But we immediately notice the difference from the first set of words: we can easily trace the first set back to the temporal words (verbs) “to go,” “to fall” <gehen, fallen>, etc., which does not seem possible with the second set. It is true that for “house” there is the form “to house”: “he is housed in the forest.” But the grammatical relation, in terms of meaning, between “the going” <das Gehen> and “to go” <gehen> is different from the relation between “the house” <das Haus> and “the housing” <das Hausen>. On the other hand, there are word forms that correspond exactly to the first group (“going,” “flying”), but resemble “bread” and “house” in their character and meaning. For example, “The ambassador gave a dinner <Essen: verbal substantive of essen, to eat>”; “he died of an incurable illness <Leiden: verbal substantive of leiden, to suffer>.”2 Here we no longer notice the relation to a verb. From this verb has come a substantive, a name, and this by way of a definite form of the verb (the temporal word) that in Latin is called the modus infinitivus.
We also find the same relations in our word “Being” <das Sein>. This substantive derives from the infinitive “to be” <sein>, which belongs with the forms “you are,” “he is,” “we were,” “you have been.” “Being” as a substantive came from the verb. We thus call the word “Being” a “verbal substantive.” Once we have cited this grammatical form, the linguistic characterization of the word “Being” is complete. We are talking here at length about well-known and self-evident things. But let us speak better and more carefully: these linguistic, grammatical distinctions are worn out and commonplace; they are by no means “self-evident.”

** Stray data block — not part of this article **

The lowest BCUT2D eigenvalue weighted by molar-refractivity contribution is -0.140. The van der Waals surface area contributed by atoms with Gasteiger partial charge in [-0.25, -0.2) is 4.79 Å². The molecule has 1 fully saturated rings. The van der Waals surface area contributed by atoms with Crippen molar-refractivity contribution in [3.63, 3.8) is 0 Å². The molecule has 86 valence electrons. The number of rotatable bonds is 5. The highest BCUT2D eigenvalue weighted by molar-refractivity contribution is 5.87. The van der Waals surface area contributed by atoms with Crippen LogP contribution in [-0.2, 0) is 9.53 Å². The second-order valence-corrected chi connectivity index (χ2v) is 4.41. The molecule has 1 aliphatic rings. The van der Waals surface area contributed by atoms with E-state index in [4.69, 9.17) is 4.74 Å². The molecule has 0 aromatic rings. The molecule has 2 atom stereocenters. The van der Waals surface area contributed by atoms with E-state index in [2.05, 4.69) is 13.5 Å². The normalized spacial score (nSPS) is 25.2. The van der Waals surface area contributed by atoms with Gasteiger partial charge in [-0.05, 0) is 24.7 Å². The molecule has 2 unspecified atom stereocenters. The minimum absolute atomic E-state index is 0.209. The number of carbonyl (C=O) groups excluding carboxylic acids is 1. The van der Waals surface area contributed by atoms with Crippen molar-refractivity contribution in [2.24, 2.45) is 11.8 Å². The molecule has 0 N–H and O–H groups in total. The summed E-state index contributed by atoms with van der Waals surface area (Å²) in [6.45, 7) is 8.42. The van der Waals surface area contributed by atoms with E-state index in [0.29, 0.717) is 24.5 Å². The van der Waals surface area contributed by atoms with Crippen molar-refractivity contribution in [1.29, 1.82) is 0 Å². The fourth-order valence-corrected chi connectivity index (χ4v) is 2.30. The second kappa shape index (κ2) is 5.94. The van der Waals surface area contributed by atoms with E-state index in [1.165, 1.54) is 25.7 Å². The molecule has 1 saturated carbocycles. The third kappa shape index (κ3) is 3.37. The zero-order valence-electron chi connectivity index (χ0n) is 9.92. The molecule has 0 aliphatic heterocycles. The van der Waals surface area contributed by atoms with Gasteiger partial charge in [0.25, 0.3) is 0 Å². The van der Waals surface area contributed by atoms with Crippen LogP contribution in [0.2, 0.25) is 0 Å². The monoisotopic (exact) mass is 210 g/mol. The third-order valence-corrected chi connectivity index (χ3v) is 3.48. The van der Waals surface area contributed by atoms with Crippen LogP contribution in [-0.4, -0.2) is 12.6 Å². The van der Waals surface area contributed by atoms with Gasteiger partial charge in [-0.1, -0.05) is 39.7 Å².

2. Heidegger’s examples are impossible to translate into idiomatic English here. An English sentence of the type he is discussing would be: “There was quite a to-do at the embassy last night.”